interference is prohibited by thl'l constitution of the United States. The purpose and business of express companies is to transport gold, silver, and articles of great value, and those requiring the most speedy and safe transit from one state to another, and for which the express companies x:eceive extra compensation, and !lre strjctly liable. I suppose there is scarcely an exception to this .rule to be found, so that the tax imposed on the complainant,. with all other express companies doing business in the state, is in part, if not mainly, for the privilege of doing the express business in relation to this interstate transportation, and, so far as it relates to that portion of the business of the complainant, is by all these decisions unconstitutional and void. It is held that when the tax is for the privilege of carrying on the transportation exclusively within the state, it is not repugnant to the constitution,and that, when the portion not embraced in the transportation from one state into another can be separated, then only the interstate transportation will be held void, the other valid. Under the decisions referred to in which it was decided that when a separation could be made between the, interstate and the purely local business, that which was interstate was enjoined, and all must be enjoined in this case until the separation can be made, if such a separation is possible. TheAecision relied upon by the attorney general for the state is the case of Osborne v. Jl!Iobile, 16 Wall. 479. I am satisfied that this case is virtually overruled by the case of Leloup v. Port of Mobile, 127 U. S·. 640" 8 Sup. Ct. Rep. 1380. The result is that upon the complainant's entt'ring into bond with one or more sureties in the sum of $4,UOO, payable to the defendants, and conditioned for the payment of such sum as the court may decree to be paid in case the injunction shall be dit>solved, to be approved by the clerk of this court, the writ of injuuction will be issued as prayed for in the bill. The same order will be made in the case of the Pacific Express Company against the same defendants, submitted with this case, and being dependent on the sallle fads.
STOCKSDAT.E, Supervisor of Election, v. UNITED S'fATES. BECKMAN, Special Deputy-Marshal, v. SAME.
Mm'yland. June 17, 18B!).)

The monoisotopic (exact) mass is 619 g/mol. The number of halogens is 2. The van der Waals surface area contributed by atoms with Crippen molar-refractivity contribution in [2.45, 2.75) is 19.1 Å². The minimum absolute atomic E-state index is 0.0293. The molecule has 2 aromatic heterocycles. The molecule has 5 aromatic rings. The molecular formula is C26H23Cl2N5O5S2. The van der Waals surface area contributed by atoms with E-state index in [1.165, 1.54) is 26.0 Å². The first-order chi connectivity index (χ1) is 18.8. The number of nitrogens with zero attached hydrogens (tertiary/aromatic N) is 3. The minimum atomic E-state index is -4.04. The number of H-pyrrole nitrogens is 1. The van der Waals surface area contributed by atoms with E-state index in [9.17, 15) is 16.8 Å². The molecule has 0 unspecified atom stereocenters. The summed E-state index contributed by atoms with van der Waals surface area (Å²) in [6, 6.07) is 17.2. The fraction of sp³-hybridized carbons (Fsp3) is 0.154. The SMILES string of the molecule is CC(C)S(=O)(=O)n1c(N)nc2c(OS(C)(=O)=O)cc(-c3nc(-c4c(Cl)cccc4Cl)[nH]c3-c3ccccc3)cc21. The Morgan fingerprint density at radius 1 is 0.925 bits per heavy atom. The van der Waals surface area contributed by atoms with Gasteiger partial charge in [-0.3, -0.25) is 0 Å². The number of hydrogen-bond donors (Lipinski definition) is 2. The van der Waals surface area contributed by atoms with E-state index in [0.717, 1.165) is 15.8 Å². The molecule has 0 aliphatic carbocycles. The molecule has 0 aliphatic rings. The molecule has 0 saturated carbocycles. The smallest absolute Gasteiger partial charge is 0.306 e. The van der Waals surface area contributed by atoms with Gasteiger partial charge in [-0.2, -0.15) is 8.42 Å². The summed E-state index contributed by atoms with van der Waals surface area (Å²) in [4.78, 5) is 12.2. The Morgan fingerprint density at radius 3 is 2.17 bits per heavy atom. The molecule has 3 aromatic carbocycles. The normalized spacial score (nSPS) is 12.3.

Er,RC1'TON-SUPERVISOR-COMPENSATION-UNITED STATES MAHSHAI·.
',he aUorne\' general. by authority from the president. prior to the appointment of the plaintitIs. the one as supervisor and the other as special deputymarshal. notified them that they would be paid for only four days' attendllnee upon the registration and one day at the polls on the day of election for representatives in congress. The registration offices were required by the state law to be open for two days in May, June. July, September. and October. making 10 days in all; and under the act of congress it was the duty of both the supervisor and the special deputy marshal to be present on duty at the offices of registration, and at the election polls. and they did so attend.
Held. that the act of congress prescribed the duties of and the compensation of both the supervisor and the special deputy-marshal. and that, having in the performance of that duty been required to actually!lerve more than 10· days, they were entitled to the full compensation prescribed by the act of congress.
Held. that there Coould be no implied contract by which the appointee nndertook to perform less than the whole duty, and to receive less than the full pay enacted by congress.
(Syllabu8 by the Court.)
At Law. Actions for fees as officers of election. H. Arthttr Stump, for petitioners. Thomas G. Hayes, U. S. Dist. Atty.
MORRIS, J. The case of Supervisor Stocksdale is iflentical with the case of Scholfield v. U. S., reported 32 Fed Rep. 576, except that Stocksdale had notice from the attorney general prior to his appointment as supervisor of election that the department of justice was authorized, under executive order of 5th November, 1886, to pay each employe only for the days served, not exceeding five in number, at five dollars per day. With full knowledge that this notice had been issued with reference to his compensation the petitioner, Stocksdale, accepted his appointment as supervisor under section 2012, was sworn in, and performed 11 days of necessary and proper service; consisting of 10 days' attendance at the sittings of the state registers of voters directed by the laws of Maryland to be held in the city of Baltimore in the months of May, June, July, September, and October in the year 1888, anll attending at the polls on Novemher 6, 1888, the day of election. He has been paid $25 for five days' service, and it is urged that his acceptance of the appointment with the above-mentioned notice precludes him from demanding any greater compensation. The petitioner Stocksdale was appointed by the court, and his duties are prescribed by the act of congress. By section 2016 he was authorized and required to attend at all times and places fixed for the re;jistration of voters, and at all times and places for holding elections. By section 5521, a supervisor of election or a special deputy-mHrshal, who, having taken the oath of office, "neglects or refuses to and discharge fully the duties, obligations, and requirements of such office until the expiration of the term for which he was appointed," is declared punishable by fine and imprisonment. The Maryland law required the register of voters to sit with open doors from 10 o'clock A. M. to 10 o'clock P. M. on the 10 days during the months preceding the election for representatives in congress for which the petitioner claims compensation, and the act of congress explicitly obliged him to be present on those days and on the day of election, and the act of congress with equal explicitness fixes his compensation, and by section 2031 enacts that he shall be paid five dollars per day for each day he is actually on duty, not exceeding 10 days. Congress having thus in explicit terms fixed the duties and the compensation of the petitioner, I cannot see hO\v